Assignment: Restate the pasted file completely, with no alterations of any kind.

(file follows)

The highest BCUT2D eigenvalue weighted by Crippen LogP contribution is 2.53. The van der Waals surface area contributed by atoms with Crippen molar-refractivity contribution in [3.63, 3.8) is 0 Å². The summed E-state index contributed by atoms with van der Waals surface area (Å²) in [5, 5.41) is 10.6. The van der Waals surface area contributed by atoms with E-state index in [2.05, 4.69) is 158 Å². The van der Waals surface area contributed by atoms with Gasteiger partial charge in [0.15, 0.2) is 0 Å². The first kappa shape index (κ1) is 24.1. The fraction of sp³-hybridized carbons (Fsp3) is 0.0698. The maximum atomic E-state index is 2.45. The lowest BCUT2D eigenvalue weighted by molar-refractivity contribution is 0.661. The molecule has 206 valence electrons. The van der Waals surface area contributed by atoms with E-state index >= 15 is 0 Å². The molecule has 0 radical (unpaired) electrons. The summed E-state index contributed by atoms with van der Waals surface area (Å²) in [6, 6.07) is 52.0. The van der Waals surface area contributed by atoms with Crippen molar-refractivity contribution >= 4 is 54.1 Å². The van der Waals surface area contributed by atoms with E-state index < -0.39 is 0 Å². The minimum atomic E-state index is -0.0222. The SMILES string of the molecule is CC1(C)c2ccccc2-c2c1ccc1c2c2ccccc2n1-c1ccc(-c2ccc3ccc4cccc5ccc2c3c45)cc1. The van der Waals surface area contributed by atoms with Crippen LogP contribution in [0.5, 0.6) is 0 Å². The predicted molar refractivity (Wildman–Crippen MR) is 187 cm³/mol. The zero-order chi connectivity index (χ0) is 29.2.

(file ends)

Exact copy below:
The highest BCUT2D eigenvalue weighted by Crippen LogP contribution is 2.53. The van der Waals surface area contributed by atoms with Crippen molar-refractivity contribution in [3.63, 3.8) is 0 Å². The summed E-state index contributed by atoms with van der Waals surface area (Å²) in [5, 5.41) is 10.6. The van der Waals surface area contributed by atoms with E-state index in [2.05, 4.69) is 158 Å². The van der Waals surface area contributed by atoms with Gasteiger partial charge in [0.15, 0.2) is 0 Å². The first kappa shape index (κ1) is 24.1. The fraction of sp³-hybridized carbons (Fsp3) is 0.0698. The maximum atomic E-state index is 2.45. The lowest BCUT2D eigenvalue weighted by molar-refractivity contribution is 0.661. The molecule has 206 valence electrons. The van der Waals surface area contributed by atoms with E-state index >= 15 is 0 Å². The molecule has 0 radical (unpaired) electrons. The summed E-state index contributed by atoms with van der Waals surface area (Å²) in [6, 6.07) is 52.0. The van der Waals surface area contributed by atoms with Crippen molar-refractivity contribution >= 4 is 54.1 Å². The van der Waals surface area contributed by atoms with E-state index < -0.39 is 0 Å². The minimum atomic E-state index is -0.0222. The SMILES string of the molecule is CC1(C)c2ccccc2-c2c1ccc1c2c2ccccc2n1-c1ccc(-c2ccc3ccc4cccc5ccc2c3c45)cc1. The van der Waals surface area contributed by atoms with Crippen LogP contribution in [0.5, 0.6) is 0 Å². The predicted molar refractivity (Wildman–Crippen MR) is 187 cm³/mol. The zero-order chi connectivity index (χ0) is 29.2.